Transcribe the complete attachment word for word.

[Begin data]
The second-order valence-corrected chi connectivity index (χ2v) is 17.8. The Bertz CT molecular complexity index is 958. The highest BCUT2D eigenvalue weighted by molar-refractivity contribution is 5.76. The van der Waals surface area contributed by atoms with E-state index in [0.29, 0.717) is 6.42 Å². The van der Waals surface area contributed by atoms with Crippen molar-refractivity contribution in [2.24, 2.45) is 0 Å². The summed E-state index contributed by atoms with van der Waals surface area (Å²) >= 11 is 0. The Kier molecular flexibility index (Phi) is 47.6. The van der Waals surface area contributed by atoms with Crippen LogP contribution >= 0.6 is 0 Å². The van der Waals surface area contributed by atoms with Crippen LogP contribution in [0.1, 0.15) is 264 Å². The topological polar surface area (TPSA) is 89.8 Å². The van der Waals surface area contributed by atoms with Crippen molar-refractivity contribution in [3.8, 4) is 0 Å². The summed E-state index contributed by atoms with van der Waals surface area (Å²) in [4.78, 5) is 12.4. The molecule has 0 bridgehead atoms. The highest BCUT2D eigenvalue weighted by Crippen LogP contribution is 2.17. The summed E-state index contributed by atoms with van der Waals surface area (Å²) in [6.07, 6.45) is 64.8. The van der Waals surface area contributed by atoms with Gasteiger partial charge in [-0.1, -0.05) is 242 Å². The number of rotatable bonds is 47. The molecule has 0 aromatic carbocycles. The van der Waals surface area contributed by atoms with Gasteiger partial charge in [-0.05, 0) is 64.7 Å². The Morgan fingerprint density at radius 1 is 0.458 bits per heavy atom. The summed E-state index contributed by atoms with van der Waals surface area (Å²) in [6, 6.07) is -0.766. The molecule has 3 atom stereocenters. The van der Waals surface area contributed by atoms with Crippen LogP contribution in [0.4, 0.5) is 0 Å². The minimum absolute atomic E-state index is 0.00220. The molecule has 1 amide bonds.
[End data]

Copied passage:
The second-order valence-corrected chi connectivity index (χ2v) is 17.8. The Bertz CT molecular complexity index is 958. The highest BCUT2D eigenvalue weighted by molar-refractivity contribution is 5.76. The van der Waals surface area contributed by atoms with E-state index in [0.29, 0.717) is 6.42 Å². The van der Waals surface area contributed by atoms with Crippen molar-refractivity contribution in [2.24, 2.45) is 0 Å². The summed E-state index contributed by atoms with van der Waals surface area (Å²) >= 11 is 0. The Kier molecular flexibility index (Phi) is 47.6. The van der Waals surface area contributed by atoms with Crippen LogP contribution >= 0.6 is 0 Å². The van der Waals surface area contributed by atoms with Crippen LogP contribution in [0.1, 0.15) is 264 Å². The topological polar surface area (TPSA) is 89.8 Å². The van der Waals surface area contributed by atoms with Crippen molar-refractivity contribution in [3.8, 4) is 0 Å². The summed E-state index contributed by atoms with van der Waals surface area (Å²) in [4.78, 5) is 12.4. The molecule has 0 bridgehead atoms. The highest BCUT2D eigenvalue weighted by Crippen LogP contribution is 2.17. The summed E-state index contributed by atoms with van der Waals surface area (Å²) in [6.07, 6.45) is 64.8. The van der Waals surface area contributed by atoms with Gasteiger partial charge in [-0.1, -0.05) is 242 Å². The number of rotatable bonds is 47. The molecule has 0 aromatic carbocycles. The van der Waals surface area contributed by atoms with Gasteiger partial charge in [-0.05, 0) is 64.7 Å². The Morgan fingerprint density at radius 1 is 0.458 bits per heavy atom. The summed E-state index contributed by atoms with van der Waals surface area (Å²) in [6, 6.07) is -0.766. The molecule has 3 atom stereocenters. The van der Waals surface area contributed by atoms with Crippen LogP contribution in [0.4, 0.5) is 0 Å². The minimum absolute atomic E-state index is 0.00220. The molecule has 1 amide bonds.